The state health department received a 9.4 million dollar federal grant today to fund a program that helps people addicted to drugs recover. Tom Newton is the director of the Health Department. Newton say the three-year competative, discretionary grant program is a Presidential initiative which provides vouchers to clients for the purchase of substance abuse clinical treatment and also recovery support services.
Newton says the recovery support vouchers allow someone seeking treatment to pay for things such as childcare, a taxi to get to the treatment program. Newton used the example of a single mother of two in Cedar Rapids who is seeking outpatient substance abuse treatment, but doesn’t have a car or anyone to watch her kids.
"It is our responsibility to support her any way we can on her road to recovery," Newton says. He says this "Access to Choice Program" would help her. Newton says the program impacts more than those who’re seeking treatment. He says 200,000 Iowans have sought services through one of the state’s licensed substance abuse treatment programs in the last five years.
Newton says if each one of those people touched the lives of three, four or five other people, then you can see the impact of the problem. Newton says the recovery program impacts the friends, families and communities of those who seek treatments. He says less than 10% of the people who sought recover help were able to get it, and this new money will allow them to expand the services.
The administrator of the U.S. Substance Abuse and Mental Health Services Administration, Terry Cline, was on hand in Des Moines to present the check to Iowa officials. Cline says nearly 24-million people in the entire U.S. sought treatment services in 2006 and only two-and-a-half were able to get help.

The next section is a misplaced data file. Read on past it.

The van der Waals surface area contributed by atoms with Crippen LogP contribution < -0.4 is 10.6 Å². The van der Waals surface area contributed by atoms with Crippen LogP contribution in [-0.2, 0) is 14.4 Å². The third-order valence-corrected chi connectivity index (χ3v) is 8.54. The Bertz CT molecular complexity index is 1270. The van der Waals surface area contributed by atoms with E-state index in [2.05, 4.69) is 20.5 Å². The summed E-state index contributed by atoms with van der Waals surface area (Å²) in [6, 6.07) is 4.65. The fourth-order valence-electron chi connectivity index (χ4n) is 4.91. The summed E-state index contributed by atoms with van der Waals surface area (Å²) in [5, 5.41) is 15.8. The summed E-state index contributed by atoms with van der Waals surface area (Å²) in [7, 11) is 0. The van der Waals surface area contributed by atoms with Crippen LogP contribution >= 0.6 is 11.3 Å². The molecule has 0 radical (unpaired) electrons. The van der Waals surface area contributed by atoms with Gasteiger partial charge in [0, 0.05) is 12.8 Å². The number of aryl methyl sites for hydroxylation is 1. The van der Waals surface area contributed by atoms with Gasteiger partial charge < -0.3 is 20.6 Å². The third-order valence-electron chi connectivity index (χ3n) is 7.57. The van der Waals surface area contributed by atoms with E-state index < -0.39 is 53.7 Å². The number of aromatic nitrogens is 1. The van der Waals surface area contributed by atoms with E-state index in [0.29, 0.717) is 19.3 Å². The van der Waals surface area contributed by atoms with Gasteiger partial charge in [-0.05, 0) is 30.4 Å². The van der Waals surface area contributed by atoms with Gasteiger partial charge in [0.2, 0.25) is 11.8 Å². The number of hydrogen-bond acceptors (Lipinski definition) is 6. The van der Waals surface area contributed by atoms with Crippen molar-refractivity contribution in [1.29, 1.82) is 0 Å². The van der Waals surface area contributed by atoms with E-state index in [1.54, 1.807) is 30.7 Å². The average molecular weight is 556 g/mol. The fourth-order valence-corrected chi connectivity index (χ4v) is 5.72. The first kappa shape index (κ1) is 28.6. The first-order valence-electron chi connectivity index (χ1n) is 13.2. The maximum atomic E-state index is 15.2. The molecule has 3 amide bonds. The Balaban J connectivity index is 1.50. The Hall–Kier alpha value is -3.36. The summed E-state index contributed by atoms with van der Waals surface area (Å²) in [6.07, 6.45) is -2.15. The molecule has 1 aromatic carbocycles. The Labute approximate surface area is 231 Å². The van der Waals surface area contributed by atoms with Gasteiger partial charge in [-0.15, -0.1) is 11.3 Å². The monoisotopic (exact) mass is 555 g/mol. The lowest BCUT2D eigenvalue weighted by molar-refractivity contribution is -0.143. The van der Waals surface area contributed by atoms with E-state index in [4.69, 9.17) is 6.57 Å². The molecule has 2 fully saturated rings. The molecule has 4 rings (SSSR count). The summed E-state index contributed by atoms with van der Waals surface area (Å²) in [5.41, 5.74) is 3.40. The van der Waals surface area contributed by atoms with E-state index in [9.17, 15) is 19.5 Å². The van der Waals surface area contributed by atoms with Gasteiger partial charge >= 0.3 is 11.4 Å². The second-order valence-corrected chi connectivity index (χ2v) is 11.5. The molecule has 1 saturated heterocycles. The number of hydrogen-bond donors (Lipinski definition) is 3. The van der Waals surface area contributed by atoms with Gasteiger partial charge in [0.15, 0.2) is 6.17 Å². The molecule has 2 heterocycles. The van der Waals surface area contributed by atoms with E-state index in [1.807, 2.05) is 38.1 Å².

Cline says on the state level, there were 52,000 people in Iowa who needed treatment for "illicit drugs" and couldn’t get treatment. There were 209,000 who sought alcohol treatment, but couldn’t get it. Cline says the Iowa program that helps recovery is innovative, as the end goal of any treatment is to see that people recover.
Cline says the program needs to measure the type of things that indicate and help sustain recover, such as affordable and stable housing, staying in school as a student, decreased contact with the criminal justice system, and contact for those in treatment so they don’t feel isolated from society and become much more vulnerable to relapse.
The Iowa Department of Public Health says it anticipates offering services to 800 people in the first year as the program gets underway, and projects there’ll be 1,700 in each of the next two years.